About the Book

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Or you can purchase the book on amazon –¬†When you read about a shark attack in the paper, do you shake your head, mutter “a shame,” and head for the next headline? You’re no different from most people then. Sure, your eyes may rest on the words a while if its particularly gruesome: a leg ripped off or the person is pronounced dead upon arrival at the hospital because of the loss of blood. You can’t do anything about it, so read on, get to the horoscope.

When Captain Bill Goldschmitt reads those same words, his blood runs cold. He’s a (former) commercial shark fisherman who, between 1967 and 1985, captured, documented, studied, cleaned and sold over 6000 sharks. He, more than anyone, knows the facts about sharks and is incensed over the continual cover-ups that put money over human lives. He knows these attacks could be prevented, if not for the greed of so many and the fact that others perceive mankind as menace to the shark, not the other way around.

Sharkman of Cortez is Captain Bill Goldschmitt’s story. Read about the true nature of sharks not presented in other books or in the media. It’s a study of mother nature and human nature against the backdrop of Southwest Florida’s pristine Gulf of Mexico and Gulf Islands in the 60’s, 70’s and 80’s.

Inspired by childhood visits to the Miami Seaquarium, in 1967 Bill runs away from frozen Pittsburgh and lands himself on a picnic table at Siesta Key Beach. Caught up in the euphoric haze of sixties beach life, he begins to carve out a life loving and fishing. When his girlfriend, Beach Lynn, runs off to San Francisco and Bill’s German Shepard is eaten alive by a hammerhead shark off Miromar Beach, he becomes consumed by love-hate for the beasts. At first, driven by his killer instinct, he realizes he has what it takes to hunt down sharks. Later, through extensive documentation and ingenuity, he pioneers catching sharks live and transporting them to area aquariums; he maintains them alive in open water pens at Mote Marine Laboratory, where the relationship between shark fisherman and scientists remains rocky. He learns that Mote scientists and shark experts have a professional or financial stake in shark protection and the whole advocacy racket.

Even before the epic Jaws movies, our self-taught shark hunter builds saltwater aquariums and opens a shop in Siesta Village; he builds a cage, drops underwater and takes photos of the man-eating sharks face-to-face. Later, he introduces to third generation fisherman in the fishing village of Cortez, sharkmeat for crab bait, selling tons of meat to close-knit fishermen who are weary of outsiders.

The public fascination for sharks doesn’t temper the obsticals Captain Bill faces however: the Chamber of Commerce sends the Health Department to Bill’s shop threatening to shut him down; media coverage dries up in an effort to pander to the tourist dollar; red tide hits, killing off his live sharks; development consumes Southwest’s Florida’s pristine beaches – choking off fishing; all this while shark attacks abound statewide and nationwide.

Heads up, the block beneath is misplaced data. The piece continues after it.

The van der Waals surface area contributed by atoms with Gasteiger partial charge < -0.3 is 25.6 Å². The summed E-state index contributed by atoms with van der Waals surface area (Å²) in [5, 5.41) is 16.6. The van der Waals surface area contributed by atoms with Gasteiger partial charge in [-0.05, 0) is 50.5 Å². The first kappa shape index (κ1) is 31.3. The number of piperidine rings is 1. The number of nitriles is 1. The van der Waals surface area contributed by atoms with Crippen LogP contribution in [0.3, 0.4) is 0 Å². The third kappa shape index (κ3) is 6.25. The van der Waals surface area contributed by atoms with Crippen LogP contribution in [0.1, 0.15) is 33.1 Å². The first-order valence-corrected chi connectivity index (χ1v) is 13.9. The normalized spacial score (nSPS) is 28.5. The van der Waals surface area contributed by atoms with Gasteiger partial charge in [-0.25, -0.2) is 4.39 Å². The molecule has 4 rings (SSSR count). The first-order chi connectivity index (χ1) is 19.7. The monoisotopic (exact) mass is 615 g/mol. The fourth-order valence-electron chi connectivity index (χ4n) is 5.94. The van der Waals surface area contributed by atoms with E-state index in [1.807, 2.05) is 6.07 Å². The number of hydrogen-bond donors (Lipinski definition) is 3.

In the early eighties, government fishing regulations settle in. Bill has moved to Longboat Key and continues capturing rogue, beach loafing sharks near shore. He feels he’s keeping the beaches safe from attacks so at first doesn’t believe the regulations can touch him. But as the livelihoods of Cortez fishermen dry up, so does the market for shark meat. Even charters can’t support Captain Bill’s shark fishing. Cortez becomes a gentrified village of fru-fru-drink sipping tourists and Bill’s livelihood withers. Shark encounters become the least of human worries as new predators gain momentum: The National Marine Fisheries Service, The Florida Fish and Wildlife Conservation Commission and a slew of other self-proclaimed shark experts join an ever growing Government intervention to protect The Shark. Commercial fishermen are under attack.

Since 1985, without people like Bill to keep the truth about sharks in public forefront, the image of sharks has become one of a fantasy. Developers claim “our beaches are safe.” The Discovery Channel’s Shark Week draws millions of viewers and claims more sharks perish by the hooks of fishermen than people to sharks. (Little comfort to those who fall victim). It has become politically correct to jump on the Environmentalist bandwagon. The entire public opinion of sharks has been fogged over with impossibly thin and unsupported statistics about declining numbers and why they attack. (Maybe they’re hungry??) Human legs get ripped off because of a complete disregard for human safety.

The aging old hunter wonders where the sympathy is for the victims of shark attacks. Instead, there are efforts to limit fishing as part of extreme preservation policies. Catch and release is the New Sport and all public sympathy goes to the poor shark!

Captain Bill’s story will take you through a critical time in pre-boom Florida, a past not quite touched upon in the nostalgia of Jimmy Buffet songs, in the stories of John D. MacDonald or in the memories of old midwestern snowbirds. You’ll read Sharkman of Cortez, learn about Florida’s fishing past and wonder, “What happened?”

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